Much discussion of Ruben Tejada and his future has mentioned his very high line drive career line-drive rate of 27%, which is second in the majors among qualified hitters in the batted-ball-stats era (2002-2012):
- Cory Sulliven: 28.2%
- Ruben Tejada: 27.0%
- Brent Mayne: 26.0%
- Mark Loretta: 26.0%
- Todd Helton: 25.2%
- Mark McLemore: 24.9%
- Joey Votto: 24.8%
- Freddie Freeman: 24.4%
- Michael Young: 24.2%
- Bill Mueller: 24.1%
- Dan Wilson: 24.1%
- Eric Karros: 24.1%
- Chris Johnson: 23.9%
- Julio Franco: 23.9%
- Joe Randa: 23.9%
The question is, what does this fact say about Ruben, and what we might be able to expect from him going forward? Will he continue to post above-average BABIPs, perhaps even higher than the ones he's put up thus far? We don't have an extremely rich data set to comp Tejada with here, but let's break down these 15 line-drive specialists and see what we can find.
- Brent Mayne (BABIP: .273)
- Mark McLemore (BABIP: .295)
- Dan Wilson (BABIP: .309)
- Eric Karros (BABIP: .286)
We can probably set these guys aside. They were all in steep decline when the batted-ball-stats era began, and they are captured here in small career sample sizes on the verge of retirement.
THE HIGH-STRIKEOUT HIGH-BABIP BAD-DEFENSE GUYS
- Cory Sullivan (BABIP: .336) Career WAR: 0.2
- Chris Johnson (BABIP: .347) Career WAR: 2.0
- Freddie Freeman (BABIP: .315) Career WAR: 2.7
These guys might have relevance to a general study of high line-drive rates, but they don't have much use as career comps for Tejada, being high-strikeout, low-glove guys whose one saving grace is making authoritative contact when they do connect.
Cory Sullivan's worth a note since he's the one guy who actually beat Tejada on the big list. He posted a sky-high LD% (and BABIP) in each of his first two seasons, then never got 200 PA again because he sucked at every other aspect of baseball. His LD% cooled off some in future seasons, but it was over a series of tiny samples.
Also, did you know that Sullivan's brief stop on the Mets is the only thing keeping his career WAR above zero?
THE PURE HITTERS
- Mark Loretta (BABIP: .314) Career WAR: 22.5
- Todd Helton (BABIP: .334) Career WAR: 61.3
- Joey Votto (BABIP: .359) Career WAR: 28.7
- Michael Young (BABIP: .336) Career WAR: 29.0
- Bill Mueller (BABIP: .312) Career WAR: 25.5
- Julio Franco (BABIP: .349) Career WAR: 48.6
- Joe Randa (BABIP: .302) Career WAR: 22.0
- Ruben Tejada (BABIP: .318) Career WAR: 3.6
Now here's the meat of the survey. Eight men left standing. For some reason, they're all infielders. More importantly, they're all known for their ability to hit for average, and they all posted above-average BABIPs during the batted-ball era. Which is what you'd probably except from a group of extreme line-drive hitters, but it's good to see it borne out.
Also, how impressive is it that Julio Franco continued to post an elite LD% in his mid-40s?
Tejada still sticks out like a sore thumb: he has played his entire MLB career thus far at age 22 or younger; the other 7 players in the group all began their careers at age 23 or older. Perhaps not coincidentally, Tejada has easily the worst ISO of the group, while being the best defensive player.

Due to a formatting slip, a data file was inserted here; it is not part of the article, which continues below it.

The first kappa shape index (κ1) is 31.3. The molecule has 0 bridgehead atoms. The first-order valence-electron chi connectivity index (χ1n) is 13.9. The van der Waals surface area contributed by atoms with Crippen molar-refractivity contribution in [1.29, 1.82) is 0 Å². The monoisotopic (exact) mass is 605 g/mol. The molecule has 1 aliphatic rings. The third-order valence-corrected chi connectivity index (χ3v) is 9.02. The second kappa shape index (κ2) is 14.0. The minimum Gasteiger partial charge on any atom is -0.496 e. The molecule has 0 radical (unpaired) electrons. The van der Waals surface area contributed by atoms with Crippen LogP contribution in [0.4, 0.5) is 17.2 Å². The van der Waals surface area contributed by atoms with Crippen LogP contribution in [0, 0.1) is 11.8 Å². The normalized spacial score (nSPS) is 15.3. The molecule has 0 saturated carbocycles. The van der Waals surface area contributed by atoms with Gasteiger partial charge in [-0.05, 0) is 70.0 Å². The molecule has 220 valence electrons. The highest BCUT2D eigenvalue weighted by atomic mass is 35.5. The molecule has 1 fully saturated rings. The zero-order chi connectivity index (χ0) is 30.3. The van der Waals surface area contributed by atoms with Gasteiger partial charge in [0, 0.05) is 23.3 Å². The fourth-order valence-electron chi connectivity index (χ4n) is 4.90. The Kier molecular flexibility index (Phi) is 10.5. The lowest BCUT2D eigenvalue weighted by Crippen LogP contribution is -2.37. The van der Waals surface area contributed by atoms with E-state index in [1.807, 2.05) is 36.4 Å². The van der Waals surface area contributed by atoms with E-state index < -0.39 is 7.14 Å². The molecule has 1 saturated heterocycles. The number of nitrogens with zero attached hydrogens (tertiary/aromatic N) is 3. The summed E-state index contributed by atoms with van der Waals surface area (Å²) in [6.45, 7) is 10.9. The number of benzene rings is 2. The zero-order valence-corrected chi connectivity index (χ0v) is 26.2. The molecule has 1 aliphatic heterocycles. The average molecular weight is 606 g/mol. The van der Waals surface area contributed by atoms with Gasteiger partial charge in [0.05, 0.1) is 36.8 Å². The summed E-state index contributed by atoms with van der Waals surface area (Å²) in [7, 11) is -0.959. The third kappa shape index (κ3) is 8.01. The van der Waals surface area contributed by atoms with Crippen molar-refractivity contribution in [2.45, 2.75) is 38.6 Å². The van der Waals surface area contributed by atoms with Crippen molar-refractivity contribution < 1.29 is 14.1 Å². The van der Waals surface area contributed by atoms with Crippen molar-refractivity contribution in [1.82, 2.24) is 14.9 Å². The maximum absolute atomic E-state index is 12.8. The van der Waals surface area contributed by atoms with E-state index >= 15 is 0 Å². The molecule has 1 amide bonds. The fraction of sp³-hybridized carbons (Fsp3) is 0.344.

But if, in 5 years, Tejada has developed some old man strength but lost a step in the field, he could ultimately fit the rest of the group very closely. Other than Votto and Helton, these guys all peaked around their age 26-32 seasons as .280-.320 hitters with 5-20 HR and mediocre defense at SS/2B/3B.
Mueller and Loretta might be the best comps for Ruben. Both had Tejada-like builds and never hit for power in the minors. Both gradually developed a little pop in their mid-20s, eventually posting a couple 10-19 HR all-star-type seasons in their early 30s.
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Additional bonus note: I looked for players who had a very high career LD% through age 24, to see if that might capture anyone who had a Tejada-like line-drive-machine beginning to their career, but then fall off later (and thus wouldn't appear on the full-career list). The closest example I found was Mark Teixeira, but he just had one fluke season of 28.2% in his rookie year (age 23) and since then has been close to league average in every subsequent season.
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Hitter BABIP is a weird landscape. If you look at the players who sustain high BABIPs over time, you'll see a mix of extreme ground-ball hitters (Derek Jeter, Howie Kendrick, Ichiro, Jon Jay, Julio Franco), extreme line-drive hitters (Joey Votto, Michael Young, Chris Johnson, Julio Franco again), and guys with very ordinary batted-ball profiles (Miguel Cabrera, David Wright, Matt Kemp, Matt Holliday).
The good news is that Tejada's most similar players by this analysis all had long, productive careers as everyday players. The bad news is that there are so few similar players that we probably shouldn't draw any firm conclusions, especially since Tejada is an outlier even within his group.
We can't know how much upside might be lurking inside Tejada's still-weirdly-young-looking body. The fun part will be finding out.